It amounts to a massive cumulative excise tax increase of up to 26.3 per cent in a single year. For most Kenyans, especially those struggling to make ends meet, this colossal increase is unsustainable.
That much is starkly evident from the response to a public petition set up by Stop Crime Kenya (StoCK) in a bid to bring citizens' voices to the discussion with the Kenya Revenue Authority on this latest rise.
Responses from many of the 1,300 signatories to the petition were damning. They termed the increase "unbearable, unfair and exploitative."
It would "put clean and safe water out of reach of wanjiku," warned one of the respondents. Traders predicted it would put their businesses at risk of closure. Others forecast increased tax evasion through illicit trade.
Illicit trade is already a grave problem for our nation. According to Anti-Counterfeits Authority (ACA), counterfeit or smuggled goods deprive the Fiscus of Sh153 billion in tax revenue annually.
Excessive and unsustainable excise increases threaten to fuel this criminality and widen that economic black hole still further.
Moreover, with Kenya's inflation rate currently running at over 8.5 per cent, consumers are struggling.
Businesses are still trying to recover from the impacts of the pandemic and cannot offer as many employment opportunities as they could in the absence of excessive taxation.
Any tax increase that raises the prices of goods exacerbates all these threats to Kenya's growth and prosperity.
As a result, previously law-abiding citizens are being pushed towards the shadow economy in search of supposed bargains just to survive.
This reduces legitimate sales, cutting into the bottom line of producers and suppliers, and leading to job losses.
Kenyan manufacturers have long complained that excise tax increases are far too frequent, unpredictable and steep compared to our neighbours Tanzania and Uganda.
This leads to price disparities that drive the smuggling of goods from these countries across our porous borders.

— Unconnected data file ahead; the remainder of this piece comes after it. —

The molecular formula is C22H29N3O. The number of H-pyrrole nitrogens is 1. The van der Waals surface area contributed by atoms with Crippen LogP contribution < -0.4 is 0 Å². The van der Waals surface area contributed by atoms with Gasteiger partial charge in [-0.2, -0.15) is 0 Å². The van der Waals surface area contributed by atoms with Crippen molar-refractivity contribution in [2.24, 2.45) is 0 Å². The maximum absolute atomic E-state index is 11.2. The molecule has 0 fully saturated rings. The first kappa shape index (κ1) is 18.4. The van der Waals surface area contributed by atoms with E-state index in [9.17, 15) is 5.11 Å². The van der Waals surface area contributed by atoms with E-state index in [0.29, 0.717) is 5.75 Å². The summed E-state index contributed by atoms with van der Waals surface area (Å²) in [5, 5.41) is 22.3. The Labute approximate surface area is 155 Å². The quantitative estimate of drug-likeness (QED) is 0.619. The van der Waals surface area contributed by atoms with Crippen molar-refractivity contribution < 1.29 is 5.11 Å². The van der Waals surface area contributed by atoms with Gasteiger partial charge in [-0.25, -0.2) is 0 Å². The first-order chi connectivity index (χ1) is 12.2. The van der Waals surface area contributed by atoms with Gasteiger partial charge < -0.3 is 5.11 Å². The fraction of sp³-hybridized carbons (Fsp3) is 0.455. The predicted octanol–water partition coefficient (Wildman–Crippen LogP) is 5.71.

Almost four in every five Kenyans have bought illicit goods, according to the ACA. A 2020 survey by the National Crime Research Centre found that sugar is the most smuggled good in Kenya, where its retail price can be 60 per cent higher than in Uganda.
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Nearly half of the alcohol consumed in Kenya is illicit, with tax evaded on 44 per cent of drinks, according to the World Health Organisation. That results in an annual loss to the Exchequer of a staggering Sh78 billion.
Dramatic excise increases on tobacco products have been accompanied by a surge in sales of tax-evading cigarettes, which are counterfeit, trafficked from abroad, or both.
An estimated one in four cigarettes sold in Kenya is now illicit and paying no tax. In 2015, before a series of excise shocks, that figure stood at just one in 100. The government is now losing Sh4 billion in annual tax revenue to illicit cigarettes.
It seems manifestly unjust that government, in order to protect its revenues, pushes up prices for honest consumers, while tolerating such vast sums to be stolen from the State by criminals in illicit trade.
Criminals do not pay taxes! By driving more business towards them, tax increases backfire and result in reduced revenue for the Treasury.
Tackling illicit trade, which deprives the State of vital revenue, undermines the rule of law and subjects the consumers to unregulated, substandard and lethal products, should be top on the agenda of the new government.
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